A new study just published in the United States has estimated that around 573,000 birds were killed by wind turbines in 2012 (including 83,000 birds of prey), in increase of 30 per cent on a previous estimate by the US fish and Wildlife Service in 2009. Bats are even worse hit, says author K Shawn Smallwood, and probably top 888,000 killed per year.
Clearly this has
serious implications for the renewable energy industry, which bases much of its
investment and publicity on the safety and environmental sustainability of the
machines. Smallwood also believes his figures are underestimated, owing to the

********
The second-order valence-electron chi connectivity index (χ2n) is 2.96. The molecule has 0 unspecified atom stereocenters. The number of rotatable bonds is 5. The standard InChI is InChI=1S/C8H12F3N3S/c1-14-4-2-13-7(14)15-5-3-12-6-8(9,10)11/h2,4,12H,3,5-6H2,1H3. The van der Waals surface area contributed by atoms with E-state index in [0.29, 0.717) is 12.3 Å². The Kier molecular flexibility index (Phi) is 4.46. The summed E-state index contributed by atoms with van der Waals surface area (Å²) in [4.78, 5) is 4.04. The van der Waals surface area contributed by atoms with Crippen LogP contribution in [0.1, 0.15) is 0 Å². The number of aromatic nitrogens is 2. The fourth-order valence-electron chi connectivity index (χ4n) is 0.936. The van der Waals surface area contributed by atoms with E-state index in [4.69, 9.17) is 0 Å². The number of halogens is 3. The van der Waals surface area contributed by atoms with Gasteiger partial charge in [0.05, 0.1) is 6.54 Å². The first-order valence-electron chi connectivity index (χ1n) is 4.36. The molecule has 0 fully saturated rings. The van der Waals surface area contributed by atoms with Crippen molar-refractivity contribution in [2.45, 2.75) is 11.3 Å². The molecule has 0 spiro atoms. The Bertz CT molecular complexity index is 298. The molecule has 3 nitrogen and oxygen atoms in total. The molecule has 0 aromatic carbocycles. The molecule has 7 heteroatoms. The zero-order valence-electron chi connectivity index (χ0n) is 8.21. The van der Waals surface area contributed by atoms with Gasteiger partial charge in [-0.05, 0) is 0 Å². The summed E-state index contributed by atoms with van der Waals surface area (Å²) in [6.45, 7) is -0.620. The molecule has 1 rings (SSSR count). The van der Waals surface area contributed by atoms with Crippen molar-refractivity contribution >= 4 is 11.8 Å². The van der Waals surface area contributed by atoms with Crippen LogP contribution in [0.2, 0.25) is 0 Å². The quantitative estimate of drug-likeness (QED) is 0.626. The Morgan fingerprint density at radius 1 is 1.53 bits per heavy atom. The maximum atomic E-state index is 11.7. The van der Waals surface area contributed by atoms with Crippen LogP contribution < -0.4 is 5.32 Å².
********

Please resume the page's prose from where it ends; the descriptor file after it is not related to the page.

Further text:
incompleteness if reports of bird and bat deaths from different states, in
Added to this, wind farm legislation in the USA is
being loosened, with permits to allow the killing of Bald and Golden Eagles,
Whooping Crane, Piping Plover and California Condor by wind turbines all under
review or being granted in some states.
Despite being based in
incomplete data, Smallwood suggests that there should be greater transparency in
reporting the deaths of flying animals in the States as well as a cross-state
standard method of measuring and comparing figures. Even so, the increase in
deaths suggested by the more rigorous statistical methods are worrying indeed,
and should provide justifiable concern for both conservationists and the
renewable energy industry in Britain and Europe.